It is established that the old school was constructed around 1886 and that some years later the Board constructed the private sewer, which the Board belatedly discovered it had a diagram for, but which located the sewer within the boiler room walls. It is also undisputed that Long had no knowledge of the existence of this sewer and that it was not shown in the plans and specifications. The charges that at the time the contract was signed the plans were defective and that misrepresentations were made have to be considered in light of the provisions of the contract.

The contract specifically provided that the contractor shall visit and examine the site and all conditions thereon and take into consideration all conditions which may affect his work. The contract also recited that previous buildings had occupied this site and that the contractor was required to see that all water connections, drain and sewer lines were cut off and capped. In the contract he acknowledged that he had examined and familiarized himself with the existing conditions of the premises which would affect the execution of his work.

On cross-examination Long testified that he had only visited the site once for about a half-hour before he was awarded the contract. He said that knowing there had been buildings on that site he had looked principally for old foundations that had to come out, and then stated:

I looked at this boiler house and tried to see exactly where the building would be in regard to it. I also looked at the north end and just looked at the condition of the sidewalks, various flag poles and so on that had to come out. That is all that I can think of that I did.

We are of the opinion that Long failed to properly inspect the premises as required by his contract and that his failure to do so was the cause of his breaking into the Board's private sewer. While the plans did not indicate the sewer or show it to be elsewhere, it does not appear that there were misrepresentations upon which Long relied. Careful inspection would note the presence of manhole covers very close to the excavation site and in light of the warning in the contract proper caution would indicate a little digging which would have disclosed the troublesome sewer line. Under such an inspection provision the contractor was under an obligation to guard against damage from such cause, especially so where the condition could have been ascertained by the exercise of ordinary prudence. See McKay Engineering & Construction Co. v. Chicago Sanitary Dist., 348 Ill. App. 89, 108 N.E.2d 39. We agree with the Master that Long was required under his contract to do "all necessary" or "required" sheet piling, shoring and bracing of the embankment. We also believe, as did the Master who saw and heard the witnesses, that the claim that this was extra work is groundless under these facts and circumstances.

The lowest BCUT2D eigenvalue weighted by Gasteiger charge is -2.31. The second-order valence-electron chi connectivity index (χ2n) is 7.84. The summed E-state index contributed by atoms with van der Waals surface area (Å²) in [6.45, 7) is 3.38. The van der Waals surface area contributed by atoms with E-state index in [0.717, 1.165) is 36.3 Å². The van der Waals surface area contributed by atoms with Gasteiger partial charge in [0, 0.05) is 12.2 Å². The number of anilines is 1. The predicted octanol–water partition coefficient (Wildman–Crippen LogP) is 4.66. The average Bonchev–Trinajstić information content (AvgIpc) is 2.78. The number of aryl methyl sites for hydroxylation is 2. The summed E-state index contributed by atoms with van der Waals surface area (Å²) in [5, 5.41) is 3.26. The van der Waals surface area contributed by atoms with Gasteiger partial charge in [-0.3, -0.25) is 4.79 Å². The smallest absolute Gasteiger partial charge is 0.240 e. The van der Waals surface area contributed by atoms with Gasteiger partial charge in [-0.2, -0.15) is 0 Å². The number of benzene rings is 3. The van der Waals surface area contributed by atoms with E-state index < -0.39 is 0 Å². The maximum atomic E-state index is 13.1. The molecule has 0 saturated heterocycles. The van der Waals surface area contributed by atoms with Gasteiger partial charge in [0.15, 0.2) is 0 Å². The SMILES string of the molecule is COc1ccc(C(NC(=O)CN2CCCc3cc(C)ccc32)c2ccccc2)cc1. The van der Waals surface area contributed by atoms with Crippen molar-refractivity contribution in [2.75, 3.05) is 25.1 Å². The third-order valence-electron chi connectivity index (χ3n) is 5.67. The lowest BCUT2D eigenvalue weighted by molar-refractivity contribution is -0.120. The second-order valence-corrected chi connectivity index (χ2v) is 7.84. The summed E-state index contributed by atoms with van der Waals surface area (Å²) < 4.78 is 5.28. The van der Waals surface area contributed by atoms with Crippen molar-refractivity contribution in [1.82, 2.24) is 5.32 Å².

The second part of this appeal concerns the order allowing Long recovery for extra duct work in the amount of $9,229.70. The Board's theory is that Long failed to prove the performance of any extra work over and above his contractual requirements, and also contends that the Chancellor erred in allowing this claim because there was (1) no appropriation and no written authorization by the architect for this extra work, over and above the contract price, and (2) no approval of the extra work by the Board as required by section 34-19 of the School Code, and (3) no prior appropriation by the Board covering the extra, as required by section 34-49 of the School Code.

During construction of the school Long told the architect that the excavation and the concrete fill for the duct work which he was ordered to do was not included in the contract. The architect informed Long by letter that "the excavation for and the concrete fill around the duct work under the floor slab are part of the general work and shall be furnished by the General Contractor, John C. Long, Inc." Long claimed the sum of $16,991.04 for the extra cost of labor and materials in the excavation of trenches for duct work which it performed under protest and which it claimed as extra work.